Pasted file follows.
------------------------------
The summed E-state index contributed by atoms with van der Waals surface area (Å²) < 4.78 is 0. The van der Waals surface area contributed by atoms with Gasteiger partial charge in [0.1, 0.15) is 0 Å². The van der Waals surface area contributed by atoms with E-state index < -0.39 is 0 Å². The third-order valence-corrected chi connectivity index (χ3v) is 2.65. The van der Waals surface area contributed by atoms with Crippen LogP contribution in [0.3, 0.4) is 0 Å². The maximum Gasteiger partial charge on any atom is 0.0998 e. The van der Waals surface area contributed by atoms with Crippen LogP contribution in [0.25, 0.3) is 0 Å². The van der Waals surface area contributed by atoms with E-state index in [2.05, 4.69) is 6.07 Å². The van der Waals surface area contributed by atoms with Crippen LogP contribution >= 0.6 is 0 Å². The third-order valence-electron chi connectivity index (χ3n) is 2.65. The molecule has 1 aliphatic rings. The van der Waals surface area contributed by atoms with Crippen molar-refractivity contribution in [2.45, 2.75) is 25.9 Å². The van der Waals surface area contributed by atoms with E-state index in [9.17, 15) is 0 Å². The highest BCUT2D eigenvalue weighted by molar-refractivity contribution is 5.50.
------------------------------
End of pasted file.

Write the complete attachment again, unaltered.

The summed E-state index contributed by atoms with van der Waals surface area (Å²) < 4.78 is 0. The van der Waals surface area contributed by atoms with Gasteiger partial charge in [0.1, 0.15) is 0 Å². The van der Waals surface area contributed by atoms with E-state index < -0.39 is 0 Å². The third-order valence-corrected chi connectivity index (χ3v) is 2.65. The van der Waals surface area contributed by atoms with Crippen LogP contribution in [0.3, 0.4) is 0 Å². The maximum Gasteiger partial charge on any atom is 0.0998 e. The van der Waals surface area contributed by atoms with Crippen LogP contribution in [0.25, 0.3) is 0 Å². The van der Waals surface area contributed by atoms with E-state index in [2.05, 4.69) is 6.07 Å². The van der Waals surface area contributed by atoms with Crippen LogP contribution >= 0.6 is 0 Å². The third-order valence-electron chi connectivity index (χ3n) is 2.65. The molecule has 1 aliphatic rings. The van der Waals surface area contributed by atoms with Crippen molar-refractivity contribution in [2.45, 2.75) is 25.9 Å². The van der Waals surface area contributed by atoms with E-state index in [9.17, 15) is 0 Å². The highest BCUT2D eigenvalue weighted by molar-refractivity contribution is 5.50.